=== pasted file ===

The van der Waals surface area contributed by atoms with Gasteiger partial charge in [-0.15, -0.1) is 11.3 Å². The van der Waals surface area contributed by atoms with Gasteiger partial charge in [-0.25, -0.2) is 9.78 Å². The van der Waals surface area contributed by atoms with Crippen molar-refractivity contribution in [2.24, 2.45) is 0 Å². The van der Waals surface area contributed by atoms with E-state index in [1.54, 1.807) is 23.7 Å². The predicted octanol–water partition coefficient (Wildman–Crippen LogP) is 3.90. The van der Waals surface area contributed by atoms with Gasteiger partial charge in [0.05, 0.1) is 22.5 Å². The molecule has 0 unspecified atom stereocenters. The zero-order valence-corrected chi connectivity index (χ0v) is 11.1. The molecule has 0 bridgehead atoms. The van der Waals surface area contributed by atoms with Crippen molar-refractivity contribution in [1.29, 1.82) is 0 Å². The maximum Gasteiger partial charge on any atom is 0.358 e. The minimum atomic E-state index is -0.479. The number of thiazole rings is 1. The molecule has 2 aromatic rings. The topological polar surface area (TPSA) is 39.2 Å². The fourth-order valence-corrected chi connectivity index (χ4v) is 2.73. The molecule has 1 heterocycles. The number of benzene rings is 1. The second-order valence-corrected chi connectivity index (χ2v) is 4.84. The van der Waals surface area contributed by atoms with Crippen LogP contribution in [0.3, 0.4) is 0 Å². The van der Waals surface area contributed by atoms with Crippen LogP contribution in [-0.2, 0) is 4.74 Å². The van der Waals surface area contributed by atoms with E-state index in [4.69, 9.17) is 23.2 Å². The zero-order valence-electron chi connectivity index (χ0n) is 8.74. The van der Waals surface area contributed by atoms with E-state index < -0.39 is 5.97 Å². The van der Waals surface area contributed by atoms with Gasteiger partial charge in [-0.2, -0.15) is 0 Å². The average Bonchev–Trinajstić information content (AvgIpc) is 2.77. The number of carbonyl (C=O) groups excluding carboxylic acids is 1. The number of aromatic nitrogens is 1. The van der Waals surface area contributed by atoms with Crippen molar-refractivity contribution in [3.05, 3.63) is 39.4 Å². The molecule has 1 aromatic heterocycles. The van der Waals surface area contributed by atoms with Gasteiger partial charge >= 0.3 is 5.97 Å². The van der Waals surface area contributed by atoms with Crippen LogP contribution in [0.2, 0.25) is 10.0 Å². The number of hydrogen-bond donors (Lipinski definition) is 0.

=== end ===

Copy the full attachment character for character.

The van der Waals surface area contributed by atoms with Gasteiger partial charge in [-0.15, -0.1) is 11.3 Å². The van der Waals surface area contributed by atoms with Gasteiger partial charge in [-0.25, -0.2) is 9.78 Å². The van der Waals surface area contributed by atoms with Crippen molar-refractivity contribution in [2.24, 2.45) is 0 Å². The van der Waals surface area contributed by atoms with E-state index in [1.54, 1.807) is 23.7 Å². The predicted octanol–water partition coefficient (Wildman–Crippen LogP) is 3.90. The van der Waals surface area contributed by atoms with Gasteiger partial charge in [0.05, 0.1) is 22.5 Å². The molecule has 0 unspecified atom stereocenters. The zero-order valence-corrected chi connectivity index (χ0v) is 11.1. The molecule has 0 bridgehead atoms. The van der Waals surface area contributed by atoms with Crippen molar-refractivity contribution in [1.29, 1.82) is 0 Å². The maximum Gasteiger partial charge on any atom is 0.358 e. The minimum atomic E-state index is -0.479. The number of thiazole rings is 1. The molecule has 2 aromatic rings. The topological polar surface area (TPSA) is 39.2 Å². The fourth-order valence-corrected chi connectivity index (χ4v) is 2.73. The molecule has 1 heterocycles. The number of benzene rings is 1. The second-order valence-corrected chi connectivity index (χ2v) is 4.84. The van der Waals surface area contributed by atoms with Crippen LogP contribution in [0.3, 0.4) is 0 Å². The van der Waals surface area contributed by atoms with Crippen LogP contribution in [-0.2, 0) is 4.74 Å². The van der Waals surface area contributed by atoms with E-state index in [4.69, 9.17) is 23.2 Å². The zero-order valence-electron chi connectivity index (χ0n) is 8.74. The van der Waals surface area contributed by atoms with E-state index < -0.39 is 5.97 Å². The van der Waals surface area contributed by atoms with Gasteiger partial charge in [-0.2, -0.15) is 0 Å². The average Bonchev–Trinajstić information content (AvgIpc) is 2.77. The number of carbonyl (C=O) groups excluding carboxylic acids is 1. The number of aromatic nitrogens is 1. The van der Waals surface area contributed by atoms with Crippen molar-refractivity contribution in [3.05, 3.63) is 39.4 Å². The molecule has 1 aromatic heterocycles. The van der Waals surface area contributed by atoms with Gasteiger partial charge >= 0.3 is 5.97 Å². The van der Waals surface area contributed by atoms with Crippen LogP contribution in [0.2, 0.25) is 10.0 Å². The number of hydrogen-bond donors (Lipinski definition) is 0.